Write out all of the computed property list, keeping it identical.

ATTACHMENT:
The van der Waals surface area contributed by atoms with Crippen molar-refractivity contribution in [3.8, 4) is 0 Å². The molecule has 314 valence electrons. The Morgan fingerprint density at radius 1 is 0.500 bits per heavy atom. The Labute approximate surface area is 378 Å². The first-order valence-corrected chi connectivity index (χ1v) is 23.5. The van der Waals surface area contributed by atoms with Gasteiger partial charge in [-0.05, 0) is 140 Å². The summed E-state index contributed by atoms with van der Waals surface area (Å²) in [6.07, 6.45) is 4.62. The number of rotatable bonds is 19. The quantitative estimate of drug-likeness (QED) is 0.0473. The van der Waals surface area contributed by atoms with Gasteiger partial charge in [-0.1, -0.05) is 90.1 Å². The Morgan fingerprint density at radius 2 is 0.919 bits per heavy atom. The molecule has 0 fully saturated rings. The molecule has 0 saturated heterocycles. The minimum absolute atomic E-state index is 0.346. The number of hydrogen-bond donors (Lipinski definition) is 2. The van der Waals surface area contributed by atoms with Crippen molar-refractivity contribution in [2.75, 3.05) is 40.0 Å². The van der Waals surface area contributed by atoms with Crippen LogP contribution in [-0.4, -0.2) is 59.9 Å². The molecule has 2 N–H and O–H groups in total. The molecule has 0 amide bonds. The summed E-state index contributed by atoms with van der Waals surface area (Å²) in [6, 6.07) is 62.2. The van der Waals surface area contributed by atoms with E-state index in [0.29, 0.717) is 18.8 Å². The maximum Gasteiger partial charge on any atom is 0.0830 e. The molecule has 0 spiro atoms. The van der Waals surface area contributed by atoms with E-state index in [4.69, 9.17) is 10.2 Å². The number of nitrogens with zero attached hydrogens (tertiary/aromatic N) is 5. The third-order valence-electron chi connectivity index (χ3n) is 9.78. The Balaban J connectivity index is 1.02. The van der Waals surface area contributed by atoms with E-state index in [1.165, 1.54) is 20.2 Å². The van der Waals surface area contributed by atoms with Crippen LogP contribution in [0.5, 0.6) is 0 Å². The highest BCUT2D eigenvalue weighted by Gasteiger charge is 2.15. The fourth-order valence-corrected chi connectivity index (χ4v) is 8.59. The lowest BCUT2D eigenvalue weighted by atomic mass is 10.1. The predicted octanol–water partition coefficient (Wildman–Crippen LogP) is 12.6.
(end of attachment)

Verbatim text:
The van der Waals surface area contributed by atoms with Crippen molar-refractivity contribution in [3.8, 4) is 0 Å². The molecule has 314 valence electrons. The Morgan fingerprint density at radius 1 is 0.500 bits per heavy atom. The Labute approximate surface area is 378 Å². The first-order valence-corrected chi connectivity index (χ1v) is 23.5. The van der Waals surface area contributed by atoms with Gasteiger partial charge in [-0.05, 0) is 140 Å². The summed E-state index contributed by atoms with van der Waals surface area (Å²) in [6.07, 6.45) is 4.62. The number of rotatable bonds is 19. The quantitative estimate of drug-likeness (QED) is 0.0473. The van der Waals surface area contributed by atoms with Gasteiger partial charge in [-0.1, -0.05) is 90.1 Å². The Morgan fingerprint density at radius 2 is 0.919 bits per heavy atom. The molecule has 0 fully saturated rings. The molecule has 0 saturated heterocycles. The minimum absolute atomic E-state index is 0.346. The number of hydrogen-bond donors (Lipinski definition) is 2. The van der Waals surface area contributed by atoms with Crippen molar-refractivity contribution in [2.75, 3.05) is 40.0 Å². The van der Waals surface area contributed by atoms with Crippen LogP contribution in [-0.4, -0.2) is 59.9 Å². The molecule has 2 N–H and O–H groups in total. The molecule has 0 amide bonds. The summed E-state index contributed by atoms with van der Waals surface area (Å²) in [6, 6.07) is 62.2. The van der Waals surface area contributed by atoms with E-state index in [0.29, 0.717) is 18.8 Å². The maximum Gasteiger partial charge on any atom is 0.0830 e. The molecule has 0 spiro atoms. The van der Waals surface area contributed by atoms with E-state index in [4.69, 9.17) is 10.2 Å². The number of nitrogens with zero attached hydrogens (tertiary/aromatic N) is 5. The third-order valence-electron chi connectivity index (χ3n) is 9.78. The Balaban J connectivity index is 1.02. The van der Waals surface area contributed by atoms with E-state index in [1.165, 1.54) is 20.2 Å². The van der Waals surface area contributed by atoms with Crippen LogP contribution in [0.5, 0.6) is 0 Å². The highest BCUT2D eigenvalue weighted by Gasteiger charge is 2.15. The fourth-order valence-corrected chi connectivity index (χ4v) is 8.59. The lowest BCUT2D eigenvalue weighted by atomic mass is 10.1. The predicted octanol–water partition coefficient (Wildman–Crippen LogP) is 12.6.